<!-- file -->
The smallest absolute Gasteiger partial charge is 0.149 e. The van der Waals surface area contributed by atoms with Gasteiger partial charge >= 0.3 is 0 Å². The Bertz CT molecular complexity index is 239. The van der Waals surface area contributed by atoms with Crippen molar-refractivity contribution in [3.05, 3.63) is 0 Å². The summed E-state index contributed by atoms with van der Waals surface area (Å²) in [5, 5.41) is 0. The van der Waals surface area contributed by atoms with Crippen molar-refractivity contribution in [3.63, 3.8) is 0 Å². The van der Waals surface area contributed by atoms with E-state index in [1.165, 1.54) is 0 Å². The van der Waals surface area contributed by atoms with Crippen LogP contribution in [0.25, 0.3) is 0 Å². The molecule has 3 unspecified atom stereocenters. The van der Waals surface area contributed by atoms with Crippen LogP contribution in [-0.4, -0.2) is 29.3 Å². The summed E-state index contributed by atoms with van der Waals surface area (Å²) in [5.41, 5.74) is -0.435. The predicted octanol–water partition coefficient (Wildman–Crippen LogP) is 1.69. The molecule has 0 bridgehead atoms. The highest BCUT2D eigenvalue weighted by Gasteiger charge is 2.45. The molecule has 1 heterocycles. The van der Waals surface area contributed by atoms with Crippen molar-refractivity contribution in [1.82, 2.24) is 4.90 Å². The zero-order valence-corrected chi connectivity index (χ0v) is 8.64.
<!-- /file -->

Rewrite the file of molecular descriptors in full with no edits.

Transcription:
The smallest absolute Gasteiger partial charge is 0.149 e. The van der Waals surface area contributed by atoms with Gasteiger partial charge >= 0.3 is 0 Å². The Bertz CT molecular complexity index is 239. The van der Waals surface area contributed by atoms with Crippen molar-refractivity contribution in [3.05, 3.63) is 0 Å². The summed E-state index contributed by atoms with van der Waals surface area (Å²) in [5, 5.41) is 0. The van der Waals surface area contributed by atoms with Crippen molar-refractivity contribution in [3.63, 3.8) is 0 Å². The van der Waals surface area contributed by atoms with E-state index in [1.165, 1.54) is 0 Å². The van der Waals surface area contributed by atoms with Crippen LogP contribution in [0.25, 0.3) is 0 Å². The molecule has 3 unspecified atom stereocenters. The van der Waals surface area contributed by atoms with Crippen LogP contribution in [-0.4, -0.2) is 29.3 Å². The summed E-state index contributed by atoms with van der Waals surface area (Å²) in [5.41, 5.74) is -0.435. The predicted octanol–water partition coefficient (Wildman–Crippen LogP) is 1.69. The molecule has 0 bridgehead atoms. The highest BCUT2D eigenvalue weighted by Gasteiger charge is 2.45. The molecule has 1 heterocycles. The van der Waals surface area contributed by atoms with Crippen molar-refractivity contribution in [1.82, 2.24) is 4.90 Å². The zero-order valence-corrected chi connectivity index (χ0v) is 8.64.